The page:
• The first approach is based on the National Credit Union Administration’s program for payday alternative loans, with additional requirements imposed by the CFPB. The NCUA program would limit the loan’s terms to (a) a principal amount of not less than $200 and not more than $1,000, and (b) an annualized interest rate of not more than 28% and an application fee of not more than $20, reflecting the actual cost of processing the application.  Under the NCUA’s screening requirements, the lender would have to use minimum underwriting standards and verify the consumer’s income.  The CFPB would also require the lender to verify the consumer’s borrowing history and report use of the loan to all applicable commercially available reporting systems and would prohibit the lender from making the loan if the consumer has any other outstanding covered loan or the loan would result in the consumer having more than two such loans during a rolling six-month period.  Under this alternative, a lender that holds a consumer’s deposit account would not be allowed to fully sweep the account to a negative balance, set off from the consumer’s account to collect on the loan in the event of delinquency, or close the account in the event of delinquency or default.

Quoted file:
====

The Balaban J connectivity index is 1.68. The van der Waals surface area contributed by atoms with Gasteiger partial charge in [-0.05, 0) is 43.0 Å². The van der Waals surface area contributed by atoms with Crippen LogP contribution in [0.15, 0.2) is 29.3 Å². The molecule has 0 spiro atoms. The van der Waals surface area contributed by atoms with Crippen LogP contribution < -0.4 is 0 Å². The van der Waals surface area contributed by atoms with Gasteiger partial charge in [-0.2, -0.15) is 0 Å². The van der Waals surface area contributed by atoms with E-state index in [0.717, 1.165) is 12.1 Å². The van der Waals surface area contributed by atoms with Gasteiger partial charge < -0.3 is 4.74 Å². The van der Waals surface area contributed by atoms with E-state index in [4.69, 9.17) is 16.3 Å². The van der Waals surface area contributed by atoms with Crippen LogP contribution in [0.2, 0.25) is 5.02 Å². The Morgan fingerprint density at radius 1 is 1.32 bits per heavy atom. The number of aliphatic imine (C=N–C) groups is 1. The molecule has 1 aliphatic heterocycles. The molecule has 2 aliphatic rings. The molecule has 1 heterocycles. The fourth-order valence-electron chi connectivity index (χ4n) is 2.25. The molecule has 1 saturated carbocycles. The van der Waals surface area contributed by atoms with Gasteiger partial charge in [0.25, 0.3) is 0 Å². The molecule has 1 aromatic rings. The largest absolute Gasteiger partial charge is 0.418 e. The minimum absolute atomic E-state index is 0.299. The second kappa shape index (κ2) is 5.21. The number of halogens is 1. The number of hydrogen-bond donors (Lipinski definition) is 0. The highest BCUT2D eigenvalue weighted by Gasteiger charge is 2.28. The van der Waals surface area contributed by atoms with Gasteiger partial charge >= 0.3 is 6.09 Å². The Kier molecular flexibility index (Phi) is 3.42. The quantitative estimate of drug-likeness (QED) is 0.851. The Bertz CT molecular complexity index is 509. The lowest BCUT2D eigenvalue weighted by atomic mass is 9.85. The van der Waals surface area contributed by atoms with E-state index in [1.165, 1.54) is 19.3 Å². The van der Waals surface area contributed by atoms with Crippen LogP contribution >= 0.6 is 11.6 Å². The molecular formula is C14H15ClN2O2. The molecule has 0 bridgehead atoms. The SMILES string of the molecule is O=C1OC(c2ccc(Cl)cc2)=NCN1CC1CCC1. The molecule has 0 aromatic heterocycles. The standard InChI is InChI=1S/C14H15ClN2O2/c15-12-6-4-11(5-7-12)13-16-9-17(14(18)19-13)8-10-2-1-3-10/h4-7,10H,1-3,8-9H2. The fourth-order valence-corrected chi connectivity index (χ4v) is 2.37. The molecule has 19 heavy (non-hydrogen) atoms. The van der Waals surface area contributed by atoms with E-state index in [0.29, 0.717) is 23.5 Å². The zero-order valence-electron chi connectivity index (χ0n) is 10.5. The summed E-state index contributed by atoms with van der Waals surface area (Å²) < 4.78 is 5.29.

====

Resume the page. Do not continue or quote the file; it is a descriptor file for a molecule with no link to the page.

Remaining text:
• The second approach limits each periodic payment to 5 percent of the consumer’s expected gross income over the payment period.  No prepayment fee could be charged.  The lender would also have to verify the consumer’s income and borrowing history and report use of the loan to all applicable commercially available reporting systems.  In addition, the consumer must not have any other outstanding covered loans or have defaulted on a covered loan within the past 12 months and the loan cannot result in the consumer being in debt on more than two such loans within a rolling 12-month period.

Restrictions on  collection practices.  For all covered short-term and longer-term loans, lenders would be subject to the following restrictions:

  • Advance notice of account access.  A lender would be required to provide three business days advance notice before attempting to collect payment through any method accessing an account, including ACH entries, post-dated signature checks, RCCs, and payments run through the debit networks.  The notice would have to include information such as the date of the payment request, payment channel, payment amount (broken down by principal, interest and fees), and remaining loan balance.  Notice by email would generally be permitted.
  • Limit on collection attempts.  If two consecutive attempts to collect money from a consumer’s account made through any channel are returned for insufficient funds, the lender would not be allowed to make any further attempts to collect from the account unless the consumer provided a new authorization.